|I did get to wear my yellow polka dot number, postpartum.|
|In our little private island, Obella. Read more about it here.|
|Getting our goof on at Coco Loco, Palawan.|
|Don't take me seriously.|
|Low tide at Roi Namur.|
Published by Leisure + Adventure Travel
|Got these killer shoes from Guess for a steal.|
I’m a thief. I am not ashamed to admit it. In fact, I am proud to say that I rob retailers, because I acquire my loot for a steal. No, I don’t shoplift. I simply get my goods close to nothing, that it’s almost unfair to the vendor. This is why the fashion police are always on my designer heels, not because I broke the cardinal rule of thou shall not go matchy-matchy, but because they want to know where I got my Swiss Army bomber jacket for $5.
|I got my shopping genes from my nanay (Woodbury Outlet Mall, NY)|
|With some of my favorite shopping buddies. These girls CAN shop!|
|In good company with Marc, Michael, and Mischka.|
|Why, hello there Louis!|
|I can smell a sale from a mile away, but this one stinks!|
|Subscribe to your favorite store and they'll regularly send you coupons|
Sometimes Nine West takes off an additional
30-50% off to items already on sale.
|This sequined number is from Juicy Couture at 75% off|
The flowers of spring bloomed in the summer
(in the Philippines!)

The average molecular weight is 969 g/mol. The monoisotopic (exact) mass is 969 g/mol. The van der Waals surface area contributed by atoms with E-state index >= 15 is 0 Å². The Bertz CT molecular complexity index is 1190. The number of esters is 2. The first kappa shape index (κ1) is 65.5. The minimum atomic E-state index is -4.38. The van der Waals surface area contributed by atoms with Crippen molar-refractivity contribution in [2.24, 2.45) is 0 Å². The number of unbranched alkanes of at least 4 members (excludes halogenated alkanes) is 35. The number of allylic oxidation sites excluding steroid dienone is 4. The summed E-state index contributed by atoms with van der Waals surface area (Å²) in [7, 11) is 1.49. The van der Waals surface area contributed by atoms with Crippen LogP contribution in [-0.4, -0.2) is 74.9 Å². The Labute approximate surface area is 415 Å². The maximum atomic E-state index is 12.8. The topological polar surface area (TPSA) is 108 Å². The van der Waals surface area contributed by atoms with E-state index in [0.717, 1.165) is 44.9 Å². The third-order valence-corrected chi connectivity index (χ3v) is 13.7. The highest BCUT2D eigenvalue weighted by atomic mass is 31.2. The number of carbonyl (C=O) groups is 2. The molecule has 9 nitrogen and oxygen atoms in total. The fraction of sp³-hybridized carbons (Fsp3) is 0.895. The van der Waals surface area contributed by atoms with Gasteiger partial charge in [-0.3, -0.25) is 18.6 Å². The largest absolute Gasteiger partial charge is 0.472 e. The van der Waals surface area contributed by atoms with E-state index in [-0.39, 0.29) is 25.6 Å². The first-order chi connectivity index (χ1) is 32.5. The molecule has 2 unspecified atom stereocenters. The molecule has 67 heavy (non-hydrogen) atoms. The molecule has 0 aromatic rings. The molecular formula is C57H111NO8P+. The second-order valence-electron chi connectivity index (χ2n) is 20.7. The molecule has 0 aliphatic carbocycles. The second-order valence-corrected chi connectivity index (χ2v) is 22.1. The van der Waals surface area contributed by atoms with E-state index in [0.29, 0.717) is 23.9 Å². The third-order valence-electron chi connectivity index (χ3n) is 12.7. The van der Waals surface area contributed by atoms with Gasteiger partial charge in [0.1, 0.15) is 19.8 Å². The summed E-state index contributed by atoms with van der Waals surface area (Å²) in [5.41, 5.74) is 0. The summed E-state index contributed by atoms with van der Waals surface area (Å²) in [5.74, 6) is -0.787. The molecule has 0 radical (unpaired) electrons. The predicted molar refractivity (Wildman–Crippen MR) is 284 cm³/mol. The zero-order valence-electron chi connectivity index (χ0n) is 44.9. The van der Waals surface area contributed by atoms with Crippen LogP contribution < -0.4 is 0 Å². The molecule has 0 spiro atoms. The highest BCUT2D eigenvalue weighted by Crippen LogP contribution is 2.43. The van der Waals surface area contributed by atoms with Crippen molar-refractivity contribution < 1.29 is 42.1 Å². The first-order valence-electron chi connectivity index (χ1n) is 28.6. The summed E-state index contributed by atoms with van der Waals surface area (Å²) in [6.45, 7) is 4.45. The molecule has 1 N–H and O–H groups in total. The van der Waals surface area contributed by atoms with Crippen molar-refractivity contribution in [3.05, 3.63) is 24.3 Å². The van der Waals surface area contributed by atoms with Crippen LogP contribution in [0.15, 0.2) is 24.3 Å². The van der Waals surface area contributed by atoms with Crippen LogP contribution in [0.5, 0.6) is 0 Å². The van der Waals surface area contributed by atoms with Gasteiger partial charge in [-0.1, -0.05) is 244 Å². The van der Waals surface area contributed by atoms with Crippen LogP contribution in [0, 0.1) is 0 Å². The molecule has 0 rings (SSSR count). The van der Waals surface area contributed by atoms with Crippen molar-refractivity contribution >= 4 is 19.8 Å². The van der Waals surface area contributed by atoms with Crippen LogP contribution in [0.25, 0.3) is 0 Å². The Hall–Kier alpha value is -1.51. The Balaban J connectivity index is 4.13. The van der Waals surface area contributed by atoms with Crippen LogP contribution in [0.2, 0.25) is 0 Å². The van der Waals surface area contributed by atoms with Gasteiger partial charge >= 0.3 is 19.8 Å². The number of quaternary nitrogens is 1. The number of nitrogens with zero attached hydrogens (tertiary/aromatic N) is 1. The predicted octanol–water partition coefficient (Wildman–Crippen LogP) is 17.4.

Our little one was so good for most part of the trip.
Travel, toddler, and the tablet:
the iPad is a lifesaver when you’re traveling
with a little one and you’re at your wit’s end.
|On top of the world in Patag, Silay.|
|Before sunset (Punta Ballo, Sipalay, Negros)|
|Our purple paradise (in front of Artistic Diving Resort, Punta Ballo)|
|My marine has seen much of the world and yearns to see more.|
|playing around with the nifty fifty (Maxim's Hotel Resort World)|
And in case you haven’t noticed, my camera lens has gotten a little smaller. I’ve recently purchased a 50mm prime lens for my camera as I’ve gotten into a new career – portrait photography.
Leveling up my skills at the Winston Baltasar Workshop
Model: Joyce Irene Quizon
HMUA: Colleen Foerster De Guzman
Mentor: Winston Baltasar
Studio: Winsam Studio
I know I’ve said this before, and I’ll say this again – I’m not into gadgets or electronics. I admit I have a couple of Apple products, but I would rather line up to check in at the airport than queue up to buy the most recent iPhone (and really, don’t you get it by now? Soon as you’ve finally figured out how to use your iPhone 5, they’ll release the 6th version). So buying a new lens is painful for me. I’m a firm believer that “it’s the Indian and not the pana” as my photographer mentor would say it. But since I’m going pro (ehem), I conceded and invested in a few accessories including the nifty fifty. Some may argue that the 50mm is not a portrait lens, but I am very happy with the results so far. The sharpness and bokeh quality delivered so far is remarkable.
|Playing with light and water at the Winston Baltasar workshop.|
|my first portraiture gig for 2013|
|I can wear this bag around my torso and just forget about it!|
St. Patrick’s day is a big deal for this part Irish family. Unfortunately